President Donald Trump’s barbs at Germany and the European Union get the headlines, but no ally has been more tormented by him than the United Kingdom, to which he will make a state visit next week.
Over the past two and a half years, the president has interfered in the U.K.’s domestic politics. He has repeatedly undermined its national security with his comments and actions after terrorist attacks in Britain. He has bullied and humiliated the prime minister, Theresa May. He has accused British intelligence agencies of spying on him, even after he promised not to do so. Trump has taken a predatory approach in trade talks, seeking to squeeze controversial concessions out of London at a moment of weakness, even at the risk of sabotaging the prime minister’s Brexit deal. He refused to listen to the British government on vital issues of shared concern, such as Iran and climate change.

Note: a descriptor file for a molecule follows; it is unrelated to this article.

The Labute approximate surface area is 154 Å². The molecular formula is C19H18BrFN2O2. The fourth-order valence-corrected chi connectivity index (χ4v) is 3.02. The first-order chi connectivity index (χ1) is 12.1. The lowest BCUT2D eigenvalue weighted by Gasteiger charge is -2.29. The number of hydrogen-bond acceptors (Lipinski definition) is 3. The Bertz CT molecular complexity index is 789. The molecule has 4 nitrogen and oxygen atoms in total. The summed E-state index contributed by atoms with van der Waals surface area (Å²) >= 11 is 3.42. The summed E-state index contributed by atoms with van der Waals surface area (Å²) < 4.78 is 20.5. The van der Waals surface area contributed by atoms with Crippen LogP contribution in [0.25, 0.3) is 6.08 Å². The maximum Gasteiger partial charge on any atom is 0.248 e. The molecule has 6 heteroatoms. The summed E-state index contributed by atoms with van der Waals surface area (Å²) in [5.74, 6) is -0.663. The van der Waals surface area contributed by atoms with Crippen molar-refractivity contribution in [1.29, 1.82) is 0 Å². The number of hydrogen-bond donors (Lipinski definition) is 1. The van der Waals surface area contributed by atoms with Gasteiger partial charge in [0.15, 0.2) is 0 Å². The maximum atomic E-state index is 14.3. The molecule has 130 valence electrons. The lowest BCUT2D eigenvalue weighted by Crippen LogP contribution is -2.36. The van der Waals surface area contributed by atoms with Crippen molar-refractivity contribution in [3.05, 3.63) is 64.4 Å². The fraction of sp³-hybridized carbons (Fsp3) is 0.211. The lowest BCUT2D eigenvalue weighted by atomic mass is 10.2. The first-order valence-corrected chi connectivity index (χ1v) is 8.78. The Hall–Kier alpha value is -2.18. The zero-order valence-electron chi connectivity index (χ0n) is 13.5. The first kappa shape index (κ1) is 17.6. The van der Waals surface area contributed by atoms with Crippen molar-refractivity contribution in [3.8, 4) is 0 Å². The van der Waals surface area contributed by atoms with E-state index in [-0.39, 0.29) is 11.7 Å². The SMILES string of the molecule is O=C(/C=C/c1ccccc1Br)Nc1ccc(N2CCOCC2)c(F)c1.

The special relationship is arguably at its lowest point since the Suez crisis of 1956, when President Dwight Eisenhower pulled the rug out from underneath Britain and France’s attempt to retake the Suez Canal. If this sounds like an exaggeration, just consider the track record.
On November 22, 2016, shortly after his election as president, Trump met with Nigel Farage in Trump Tower and tweeted:
Many people would like to see @Nigel_Farage represent Great Britain as their Ambassador to the United States. He would do a great job!— Donald J. Trump (@realDonaldTrump) November 22, 2016
The meeting caused consternation in London, with Downing Street saying, “There is no vacancy.”